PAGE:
shopping

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A Swiss company that sells hundreds of squash and pumpkin seed varieties.

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I'm still not officially back :) but a reader from Canada had a question in the comments here, which I cannot answer. So, I ask any Canadian residents out there. Do you know of any Canadian sources (or places that will ship food items to Canada) for Japanese food, specifically umeboshi?

I am going to try to compile a worldwide Japanese shopping source list soon, since this type of question does come up all the time.

(For umeboshi specifically, if you can't find it locally at an Asian or Japanese grocery, I'd also try health stores since umeboshi is a highly revered food amongst the macrobiotic set.)

OK, let me shuffle back to the inert/letting the antibiotics do their job state now....

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This not quite food related, but I thought it might be of interest if you're reading this site and like to order Japanese books, DVDs and other media.

I go through books like I can go through a bag of potato chips. I order quite a lot of books almost every month from Japan. I don't have a local Japanese bookshop available, so I get everything from online stores.

I've ordered books in the past mainly from three sources: Amazon Japan, Yes Asia and JList. (Disclaimer: Just Hungry is an affiliate of all three companies, and product links do contain affiliate code that helps to pay costs for running the site.) Each has its advantages and disadvantages.

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Coop seems to have OEM'ed the famous Dolfin spicy Masala chocolate bar! All evidence points to this....

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Great news for fans of things Japanese who live in Europe, the UK in particular: Daiso, the 100 yen store chain, is opening a branch in London on November 17th. They are teaming up with Japan Centre, one of my favorite sources for Japanese food and other things. (Disclaimer: Japan Centre advertises on this site, but I'm also a happy customer.) It will be at 213 Piccadilly.

If you're not familiar with the awesomeness of 100 yen shops, you owe yourself a visit if you go to London. I am hoping that they will carry plenty of cute goods for the fans of cute. I think I need to go to London soon! I'm rather curious as to how they'll price things at the London store...will everything be a pound? We'll see.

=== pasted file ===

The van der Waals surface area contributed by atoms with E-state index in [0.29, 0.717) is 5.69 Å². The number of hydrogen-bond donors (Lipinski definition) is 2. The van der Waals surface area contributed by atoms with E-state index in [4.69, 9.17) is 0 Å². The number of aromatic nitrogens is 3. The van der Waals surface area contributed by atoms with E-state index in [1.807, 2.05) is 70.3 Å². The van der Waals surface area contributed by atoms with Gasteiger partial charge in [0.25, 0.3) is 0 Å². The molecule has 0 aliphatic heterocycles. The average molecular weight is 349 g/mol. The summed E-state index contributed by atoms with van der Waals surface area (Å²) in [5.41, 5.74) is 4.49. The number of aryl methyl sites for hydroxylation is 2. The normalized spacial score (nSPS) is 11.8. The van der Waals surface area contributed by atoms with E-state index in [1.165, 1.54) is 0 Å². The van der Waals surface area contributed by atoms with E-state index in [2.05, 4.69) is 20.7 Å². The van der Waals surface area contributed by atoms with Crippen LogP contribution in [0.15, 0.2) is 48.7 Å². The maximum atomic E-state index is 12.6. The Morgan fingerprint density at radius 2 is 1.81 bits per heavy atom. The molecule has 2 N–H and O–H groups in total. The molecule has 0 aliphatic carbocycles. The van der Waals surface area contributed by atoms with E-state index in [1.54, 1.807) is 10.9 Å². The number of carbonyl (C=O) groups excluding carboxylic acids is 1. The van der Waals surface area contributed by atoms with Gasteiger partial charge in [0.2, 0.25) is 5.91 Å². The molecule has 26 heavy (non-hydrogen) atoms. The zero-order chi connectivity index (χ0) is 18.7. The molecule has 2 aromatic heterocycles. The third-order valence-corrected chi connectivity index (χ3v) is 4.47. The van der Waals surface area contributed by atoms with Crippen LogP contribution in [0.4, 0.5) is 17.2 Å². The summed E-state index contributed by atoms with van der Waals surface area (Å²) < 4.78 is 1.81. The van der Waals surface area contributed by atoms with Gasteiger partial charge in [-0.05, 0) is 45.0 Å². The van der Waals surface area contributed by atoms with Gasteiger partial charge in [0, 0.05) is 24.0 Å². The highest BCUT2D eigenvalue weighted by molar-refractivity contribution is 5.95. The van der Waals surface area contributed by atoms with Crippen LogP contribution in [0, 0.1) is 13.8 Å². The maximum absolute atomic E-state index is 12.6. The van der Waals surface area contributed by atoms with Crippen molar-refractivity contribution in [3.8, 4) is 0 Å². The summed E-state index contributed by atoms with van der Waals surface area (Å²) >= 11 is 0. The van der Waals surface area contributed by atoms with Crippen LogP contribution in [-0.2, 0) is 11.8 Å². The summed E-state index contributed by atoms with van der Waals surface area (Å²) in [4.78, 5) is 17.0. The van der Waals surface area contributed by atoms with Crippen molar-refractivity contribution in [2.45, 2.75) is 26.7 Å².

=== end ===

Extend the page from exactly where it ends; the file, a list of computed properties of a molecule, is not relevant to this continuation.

Daiso also has several stores in North America.
An excerpt from the press release follows after the jump.

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The French-language blog sooshi has pictures of Uchitomi, a Japanese grocery with stores in Genève and Lausanne. The selection looks very nice!

I have also spotted real yuzu recently at the Bürkliplatz market in Zürich. In the summer I have seen live shiso plants there, both red and green too, Japanese-style sweet potatoes at Barkat, and satoimo (taro roots) at the Indian grocery store next the Hooter's at Helvetiaplatz. It's really great to see more 'exotic' Japanese and Asian produce more easily available here. When I first came to visit Switzerland back in the mid-'90s, you had to buy fresh ginger in the exotic food department at Globus! How times have changed. .

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I finally succumbed to the inevitable and went to the dentist yesterday, to have a back molar that has been twinging with pain for months looked at. And, as to be expected when you hold off that dreaded dentist visit for too long, my options weren't good: root canal surgery, or get the tooth pulled. I pondered my choices for, oh, about 5 seconds before settling on the tooth extraction option. (I've had root canal surgery once before...never, ever again will I go through that agony).